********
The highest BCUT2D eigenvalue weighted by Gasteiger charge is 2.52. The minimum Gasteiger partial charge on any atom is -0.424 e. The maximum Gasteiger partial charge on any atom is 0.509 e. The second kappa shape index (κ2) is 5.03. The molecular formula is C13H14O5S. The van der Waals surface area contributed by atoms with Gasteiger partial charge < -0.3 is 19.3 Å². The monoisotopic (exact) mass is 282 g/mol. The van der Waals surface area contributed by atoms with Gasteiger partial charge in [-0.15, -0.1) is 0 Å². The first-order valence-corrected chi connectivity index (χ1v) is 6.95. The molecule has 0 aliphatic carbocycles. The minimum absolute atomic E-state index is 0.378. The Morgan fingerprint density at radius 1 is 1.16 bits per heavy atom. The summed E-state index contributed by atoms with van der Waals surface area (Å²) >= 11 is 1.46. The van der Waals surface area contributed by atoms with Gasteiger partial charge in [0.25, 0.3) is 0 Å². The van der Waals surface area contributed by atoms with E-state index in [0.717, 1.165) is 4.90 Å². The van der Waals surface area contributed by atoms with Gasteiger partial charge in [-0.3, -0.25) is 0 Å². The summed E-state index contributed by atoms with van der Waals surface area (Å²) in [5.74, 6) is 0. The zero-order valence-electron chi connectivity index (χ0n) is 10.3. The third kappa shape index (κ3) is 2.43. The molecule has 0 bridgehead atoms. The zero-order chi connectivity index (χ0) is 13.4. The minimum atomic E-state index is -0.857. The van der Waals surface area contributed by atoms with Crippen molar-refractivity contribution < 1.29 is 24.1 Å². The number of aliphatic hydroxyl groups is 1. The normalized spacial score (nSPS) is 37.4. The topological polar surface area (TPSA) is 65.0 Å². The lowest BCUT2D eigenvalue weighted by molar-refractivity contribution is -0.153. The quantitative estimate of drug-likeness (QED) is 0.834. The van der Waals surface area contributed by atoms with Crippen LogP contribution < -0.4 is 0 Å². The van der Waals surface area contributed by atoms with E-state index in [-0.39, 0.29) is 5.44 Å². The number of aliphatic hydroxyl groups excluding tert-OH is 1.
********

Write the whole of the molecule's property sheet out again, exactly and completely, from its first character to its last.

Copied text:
The highest BCUT2D eigenvalue weighted by Gasteiger charge is 2.52. The minimum Gasteiger partial charge on any atom is -0.424 e. The maximum Gasteiger partial charge on any atom is 0.509 e. The second kappa shape index (κ2) is 5.03. The molecular formula is C13H14O5S. The van der Waals surface area contributed by atoms with Gasteiger partial charge < -0.3 is 19.3 Å². The monoisotopic (exact) mass is 282 g/mol. The van der Waals surface area contributed by atoms with Gasteiger partial charge in [-0.15, -0.1) is 0 Å². The first-order valence-corrected chi connectivity index (χ1v) is 6.95. The molecule has 0 aliphatic carbocycles. The minimum absolute atomic E-state index is 0.378. The Morgan fingerprint density at radius 1 is 1.16 bits per heavy atom. The summed E-state index contributed by atoms with van der Waals surface area (Å²) >= 11 is 1.46. The van der Waals surface area contributed by atoms with Gasteiger partial charge in [0.25, 0.3) is 0 Å². The van der Waals surface area contributed by atoms with E-state index in [0.717, 1.165) is 4.90 Å². The van der Waals surface area contributed by atoms with Gasteiger partial charge in [-0.3, -0.25) is 0 Å². The summed E-state index contributed by atoms with van der Waals surface area (Å²) in [5.74, 6) is 0. The zero-order valence-electron chi connectivity index (χ0n) is 10.3. The third kappa shape index (κ3) is 2.43. The molecule has 0 bridgehead atoms. The zero-order chi connectivity index (χ0) is 13.4. The minimum atomic E-state index is -0.857. The van der Waals surface area contributed by atoms with Crippen molar-refractivity contribution < 1.29 is 24.1 Å². The number of aliphatic hydroxyl groups is 1. The normalized spacial score (nSPS) is 37.4. The topological polar surface area (TPSA) is 65.0 Å². The lowest BCUT2D eigenvalue weighted by molar-refractivity contribution is -0.153. The quantitative estimate of drug-likeness (QED) is 0.834. The van der Waals surface area contributed by atoms with Crippen LogP contribution < -0.4 is 0 Å². The van der Waals surface area contributed by atoms with E-state index in [-0.39, 0.29) is 5.44 Å². The number of aliphatic hydroxyl groups excluding tert-OH is 1.